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Slains Castle


(New Slains Castle)

A historical perspective, drawn from the Ordnance Gazetteer of Scotland: A Survey of Scottish Topography, Statistical, Biographical and Historical, edited by Francis H. Groome and originally published in parts by Thomas C. Jack, Grange Publishing Works, Edinburgh between 1882 and 1885.

This edition is copyright © The Editors of the Gazetteer for Scotland, 2002-2016.

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Slains Castle, the seat of the Earl of Erroll, in Cruden parish, Aberdeenshire, on the brink of a lofty sea-cliff, 1½ mile SSW of the Bullers of Buchan, 5 miles NNE of Old Slains Castle, and 7 SSW of Peterhead. Built in 1664, and much extended at several periods, it was, with exception of the lower part of its original tower and of two other small portions, rebuilt in 1836-37; and now is a stately and commodious edifice. Dr Johnson, who was here in 1773, described it as ` built upon the margin of the sea so that the walls of one of the towers seem only a continuation of a perpendicular rock, the foot of which is beaten by the waves. To walk round the house seemed (and is) impracticable. From the windows the eye wanders over the sea that separates Scotland from Norway, and, when the winds beat with violence, must enjoy all the terrific grandeur of the tempestuous ocean. I would not, for my amusement, wish for a storm; but as storms, whether wished for or not, will happen, I may say, without violation of humanity, that I should willingly look out upon them from Slains Castle ' William Harry Hay, twenty-second Hereditary Lord High Constable of Scotland since 1315, and eighteenth Earl of Erroll since 1452 (b. 1823; suc. 1846), holds 4249 acres in the shire, valued at £4268 per annum.—Ord. Sur., sh. 87, 1876. See Luncarty, Errol, and Slains.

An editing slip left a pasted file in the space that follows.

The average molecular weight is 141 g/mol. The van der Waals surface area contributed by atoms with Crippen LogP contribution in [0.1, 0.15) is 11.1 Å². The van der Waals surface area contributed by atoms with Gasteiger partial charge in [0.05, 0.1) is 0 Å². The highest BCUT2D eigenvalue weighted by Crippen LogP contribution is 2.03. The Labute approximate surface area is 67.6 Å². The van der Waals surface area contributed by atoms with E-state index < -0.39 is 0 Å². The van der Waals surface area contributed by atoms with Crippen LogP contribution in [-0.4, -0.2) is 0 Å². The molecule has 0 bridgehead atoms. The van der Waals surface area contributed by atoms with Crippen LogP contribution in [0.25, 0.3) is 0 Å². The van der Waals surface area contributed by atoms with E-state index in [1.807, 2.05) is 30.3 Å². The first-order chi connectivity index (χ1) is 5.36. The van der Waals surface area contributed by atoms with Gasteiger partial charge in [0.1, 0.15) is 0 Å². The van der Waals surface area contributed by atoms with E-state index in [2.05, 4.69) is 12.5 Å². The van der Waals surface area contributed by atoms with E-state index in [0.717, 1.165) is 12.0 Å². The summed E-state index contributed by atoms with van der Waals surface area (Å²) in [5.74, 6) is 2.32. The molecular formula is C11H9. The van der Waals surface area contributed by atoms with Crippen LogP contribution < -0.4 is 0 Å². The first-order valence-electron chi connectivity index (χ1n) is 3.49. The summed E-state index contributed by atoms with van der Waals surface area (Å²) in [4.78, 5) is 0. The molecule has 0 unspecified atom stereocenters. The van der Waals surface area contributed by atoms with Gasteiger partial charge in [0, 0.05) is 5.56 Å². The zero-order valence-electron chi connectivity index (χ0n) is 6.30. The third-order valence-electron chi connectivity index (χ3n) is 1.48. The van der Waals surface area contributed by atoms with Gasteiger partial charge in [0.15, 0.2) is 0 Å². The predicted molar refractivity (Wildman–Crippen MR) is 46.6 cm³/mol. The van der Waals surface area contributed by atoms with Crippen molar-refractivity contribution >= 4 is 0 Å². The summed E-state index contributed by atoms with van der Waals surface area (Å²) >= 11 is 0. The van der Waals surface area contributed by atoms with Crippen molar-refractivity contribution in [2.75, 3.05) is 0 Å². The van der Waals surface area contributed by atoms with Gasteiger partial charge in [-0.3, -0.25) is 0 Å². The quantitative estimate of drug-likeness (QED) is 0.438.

An accompanying 19th C. Ordnance Survey map is available, or use the map tab to the right of this page.

Note: This text has been made available using a process of scanning and optical character recognition. Despite manual checking, some typographical errors may remain. Please remember this description dates from the 1880s; names may have changed, administrative divisions will certainly be different and there are known to be occasional errors of fact in the original text, which we have not corrected because we wish to maintain its integrity. This information is provided subject to our standard disclaimer

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